A sunburn is the skin’s response to extreme ultraviolet (UV) exposure and indicates severe damage. In as little as 10 minutes of intense UV exposure, the skin sets into motion a system of defense against this enemy. The first indication of damage is redness. This is the body’s inflammatory response in situations requiring repair and is a result of dilating blood vessels. The skin will then start to lose moisture and hydration, which will be apparent with a feeling of tightness. Slowly, skin cells will start to thicken and melanin pigment will be produced (tanning) in an attempt to stop the UV rays from penetrating through to the deeper layers and damaging the DNA of the cells. When the skin is exposed to high levels of sunlight this may result in hypo or hyperpigmentation which appears as irregular light or dark patches. The body is excellent at coping with minimal amounts of damage, but if exposure is greater than the body’s ability to repair and mop up, more serious consequences may result. If DNA is damaged and its repair mechanisms are inhibited, skin cancer may occur.

Why Does the Skin Peel?
Peeling after a sunburn is your body’s way of getting rid of the damaged cells that are at risk of “losing control” and becoming cancerous. Due to this danger, all damaged cells are instructed to commit suicide by repair mechanisms within these cells. This mass suicide of cells results in whole layers of damaged skin peeling off, to be replaced by other cells underneath those layers.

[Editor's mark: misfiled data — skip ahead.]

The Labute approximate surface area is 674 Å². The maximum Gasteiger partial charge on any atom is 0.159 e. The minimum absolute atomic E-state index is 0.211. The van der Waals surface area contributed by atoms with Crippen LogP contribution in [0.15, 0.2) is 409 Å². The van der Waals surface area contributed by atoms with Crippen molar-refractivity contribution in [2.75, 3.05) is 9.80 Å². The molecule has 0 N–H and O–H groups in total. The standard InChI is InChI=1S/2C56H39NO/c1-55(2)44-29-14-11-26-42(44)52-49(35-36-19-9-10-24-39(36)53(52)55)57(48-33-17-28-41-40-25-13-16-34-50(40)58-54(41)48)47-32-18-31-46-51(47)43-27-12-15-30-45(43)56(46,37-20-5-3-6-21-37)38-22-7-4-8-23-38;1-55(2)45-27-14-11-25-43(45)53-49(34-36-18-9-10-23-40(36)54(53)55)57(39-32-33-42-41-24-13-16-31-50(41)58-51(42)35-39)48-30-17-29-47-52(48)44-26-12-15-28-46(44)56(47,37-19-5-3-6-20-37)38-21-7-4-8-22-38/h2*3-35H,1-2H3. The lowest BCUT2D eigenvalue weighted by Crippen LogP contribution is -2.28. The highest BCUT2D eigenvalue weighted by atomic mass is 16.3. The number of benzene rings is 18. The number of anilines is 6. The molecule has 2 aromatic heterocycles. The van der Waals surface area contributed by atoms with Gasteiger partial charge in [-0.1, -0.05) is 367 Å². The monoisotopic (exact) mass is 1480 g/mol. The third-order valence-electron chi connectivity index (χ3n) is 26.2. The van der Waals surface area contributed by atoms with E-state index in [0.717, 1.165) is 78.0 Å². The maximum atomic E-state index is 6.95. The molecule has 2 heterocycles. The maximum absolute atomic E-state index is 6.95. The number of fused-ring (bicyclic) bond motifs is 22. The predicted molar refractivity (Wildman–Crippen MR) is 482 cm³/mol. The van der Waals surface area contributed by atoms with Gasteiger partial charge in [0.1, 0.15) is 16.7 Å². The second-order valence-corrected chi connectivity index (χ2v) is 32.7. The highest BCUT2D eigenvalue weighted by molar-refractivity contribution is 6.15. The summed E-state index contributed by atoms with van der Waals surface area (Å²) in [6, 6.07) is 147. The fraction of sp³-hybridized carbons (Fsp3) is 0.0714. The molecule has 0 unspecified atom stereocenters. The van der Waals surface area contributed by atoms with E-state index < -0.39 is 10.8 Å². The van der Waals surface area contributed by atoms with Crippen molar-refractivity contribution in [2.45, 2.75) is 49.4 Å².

I Have a Sunburn, What Should I Do Now?
First of all, you should take care of the cause of your problem: get out of the sun immediately. Drink plenty of water as you may be dehydrated. If skin is severely blistered, seek help from a medical practitioner. Otherwise it is important to take down the inflammation and try to reduce damage to the deeper layers of your skin.

Take a cool bath (no products added) and then blot skin dry. Avoid greasy creams, which prevent the skin from cooling and may make the situation worse. Rather, apply generously a soothing after-sun gel to red areas and then stay out of the sun and the heat. Look for ingredients such as Clove, Liquorice, Lavender, Cucumber and Yucca to reduce irritation, pain and redness. Also look out for an incredible ingredient called Japanese Alder to accelerate the repair of UV induced DNA damage. Couple this with ingredients such as Algae and Hyaluronic Acid to rehydrate the skin and you should be well on your way to a calmer skin.

And no, it is not then ok to go out into the sun the next day for another blast! Remember, your skin is still trying to heal and so must be kept out of direct sunlight for a good few days. Keep in mind, the skin is a great record keeper and even with a great after-sun product, irreparable damage may have occurred in the form of premature aging or skin cancer that may only reveal itself later. Think twice next time you decide “just another ten minutes;” your immune system is listening!